US State Department to seek social media details from visa applicants

US Rep. Ilhan Omar (D-MN) (L) talks with Speaker of the House Nancy Pelosi (D-CA) during a rally with fellow Democrats before voting on H.R. 1, or the People Act, on the East Steps of the US Capitol on March 08, 2019 in Washington, DC. (AFP photo)
A sign stand is pictured outside the US State Department in Washington, DC. (file photo)

The US State Department has proposed new regulations that will require all foreigners seeking visas to enter the country to submit information about their social media histories to the US government.

The guidelines are set to be published on Friday, requiring all applicants for immigrant and non-immigrant visas to hand over their social media usernames, previous email addresses and phone numbers.

The application forms for US visas, as the department states, would be updated to include a question that lists several social media platforms and asks applicants to provide “any identifiers” they used for the platforms in the five years preceding the application date.

US visa applicants would also be required to provide international travel history for the past five years and to reveal whether they had been deported or removed from another country and whether family members had been involved in terrorist activities.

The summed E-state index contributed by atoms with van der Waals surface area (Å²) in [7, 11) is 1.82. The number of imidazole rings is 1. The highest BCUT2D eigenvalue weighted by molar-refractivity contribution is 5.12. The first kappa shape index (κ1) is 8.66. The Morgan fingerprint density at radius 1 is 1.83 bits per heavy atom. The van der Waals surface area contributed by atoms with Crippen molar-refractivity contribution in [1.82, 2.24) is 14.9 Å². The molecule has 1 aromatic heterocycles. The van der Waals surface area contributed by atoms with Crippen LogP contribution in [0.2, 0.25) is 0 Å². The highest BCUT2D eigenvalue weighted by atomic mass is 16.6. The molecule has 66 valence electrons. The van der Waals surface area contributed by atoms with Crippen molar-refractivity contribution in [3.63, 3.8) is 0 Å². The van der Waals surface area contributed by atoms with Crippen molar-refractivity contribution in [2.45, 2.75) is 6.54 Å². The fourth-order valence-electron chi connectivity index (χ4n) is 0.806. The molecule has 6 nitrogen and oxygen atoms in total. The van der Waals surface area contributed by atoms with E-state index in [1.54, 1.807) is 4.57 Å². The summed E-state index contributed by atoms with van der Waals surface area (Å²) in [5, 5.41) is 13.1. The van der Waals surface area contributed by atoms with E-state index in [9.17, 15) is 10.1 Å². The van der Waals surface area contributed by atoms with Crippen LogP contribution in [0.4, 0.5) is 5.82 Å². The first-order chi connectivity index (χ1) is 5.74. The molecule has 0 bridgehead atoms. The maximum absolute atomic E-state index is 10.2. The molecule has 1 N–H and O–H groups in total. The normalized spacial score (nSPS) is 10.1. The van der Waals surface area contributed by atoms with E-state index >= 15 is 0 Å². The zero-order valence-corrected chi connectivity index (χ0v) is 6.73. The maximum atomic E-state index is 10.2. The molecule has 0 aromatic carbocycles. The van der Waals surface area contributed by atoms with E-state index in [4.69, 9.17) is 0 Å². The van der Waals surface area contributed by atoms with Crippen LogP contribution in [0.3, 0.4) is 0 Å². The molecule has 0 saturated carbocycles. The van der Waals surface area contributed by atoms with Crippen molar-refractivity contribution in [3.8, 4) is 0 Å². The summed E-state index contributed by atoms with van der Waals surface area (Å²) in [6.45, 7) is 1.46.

The new rules would affect an estimated 14 million individuals seeking entry to the United States for business or education and an estimated 710,000 immigrant visa applicants, according to the department.

The department said only applicants for certain diplomatic and official visa types would be exempted from the requirements.

The proposed regulations will be exposed to public comment on the Federal Register’s website within the next 60 days and will need to be approved by the Office of Management and Budget at the White House before finalization later this year.

The measure has been declared as part of US President Donald Trump’s campaign pledge to enhance security through “extreme vetting.”

During the 2016 presidential race, Trump campaigned for "a total and complete shutdown" of Muslims entering the United States on the pretext of preventing terrorist attacks.

Last month, a US federal appeals court ruled that Trump's travel ban targeting people from six Muslim-majority countries violated the American Constitution by discriminating on the basis of religion, another legal setback for the policy.

It was the second time a federal appeals court ruled against Trump’s latest travel ban, which is the third version of a series of travel restrictions that the president has issued since taking office in January 2017. The ban targets most citizens of Iran, Libya, Syria, Yemen, Somalia, Chad and North Korea, along with some groups of people from Venezuela.

Trump has said the restrictions are needed to tighten security and prevent terrorist attacks. Opponents say the ban violates the US Constitution because it discriminates against Muslims and certain nationalities.

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